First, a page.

How and why is talent management for women different from men?

Men and women are motivated by different rewards at work. While compensation and title arc often top of the list, for women, other factors such as flexibility, quality of colleagues, teamwork, arc also key factors. In other words, employers need to think beyond the traditional value proposition that focuses on money and rank to attract, retain and engage female talent. Women and men also contend with different pushes and pulls in relation to work. In our research we find that women struggle to prove their leadership potential in a workplace where most leaders and leadership models are male. On the personal side, women and men inhabit a vastly different landscape. Women typically bear a far greater share of family responsibilities, whether it be childcare, taking care of elders or managing the household, the famous "second shift" that professional women the world over have to work.

What is the current trend in emerging markets in terms of working women-their levels of aspiration and professional career graphs?

Our findings are hugely encouraging. We find women in emerging markets to be extremely ambitious, in fact more so than women in the US. In India, for example, over 80% of college-educated women aspire to get a top job and are ambitious, as opposed to a mere 52% of women in the US. Across the emerging markets we looked at, Brazil, Russia, India, China and the UAE, a far higher percentage of women aspire to top jobs and seek to be promoted than their counterparts in the West. This is good news for employers, who stand to gain significant value by recognizing and tapping into the drive and passion women bring to their work.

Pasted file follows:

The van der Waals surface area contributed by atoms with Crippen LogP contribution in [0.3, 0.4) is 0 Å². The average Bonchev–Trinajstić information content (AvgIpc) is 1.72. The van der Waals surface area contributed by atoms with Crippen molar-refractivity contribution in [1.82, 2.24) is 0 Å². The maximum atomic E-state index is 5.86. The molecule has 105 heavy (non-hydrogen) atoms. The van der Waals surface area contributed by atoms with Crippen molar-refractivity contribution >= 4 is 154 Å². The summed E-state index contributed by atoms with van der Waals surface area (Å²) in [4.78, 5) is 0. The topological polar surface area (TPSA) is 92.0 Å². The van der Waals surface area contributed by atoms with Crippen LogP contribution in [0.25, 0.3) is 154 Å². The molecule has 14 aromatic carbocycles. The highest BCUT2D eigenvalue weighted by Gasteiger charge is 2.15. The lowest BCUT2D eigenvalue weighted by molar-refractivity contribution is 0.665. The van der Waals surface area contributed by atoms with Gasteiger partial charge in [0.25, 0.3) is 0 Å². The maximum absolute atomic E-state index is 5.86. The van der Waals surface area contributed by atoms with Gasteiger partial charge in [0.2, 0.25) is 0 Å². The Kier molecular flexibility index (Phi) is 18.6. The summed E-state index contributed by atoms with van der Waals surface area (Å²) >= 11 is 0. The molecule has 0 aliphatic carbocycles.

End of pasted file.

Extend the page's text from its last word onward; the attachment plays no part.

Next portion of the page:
What kind of workplace biases do women most often come across, and how can they deal with them?

While certain biases in these markets are culturally specific, there were two types of biases women encountered across the board. Firstly, women suffer from perceptions about their leadership potential, their communication style and executive presence, areas where they are typically thought to lag their male peers. In actuality, these perceptions stem from the differences between the prevailing models of leadership which are based primarily on men, and the ways in which women might demonstrate leadership in distinct and less familiar ways. The second area is around mobility. It is often assumed by managers that women are not open to an opportunity in a different city or country; our data counters this view, showing that women and men are equally interested in international assignments and are willing to relocate.

What kind of policy changes should organizations make to get the most out of their women employees?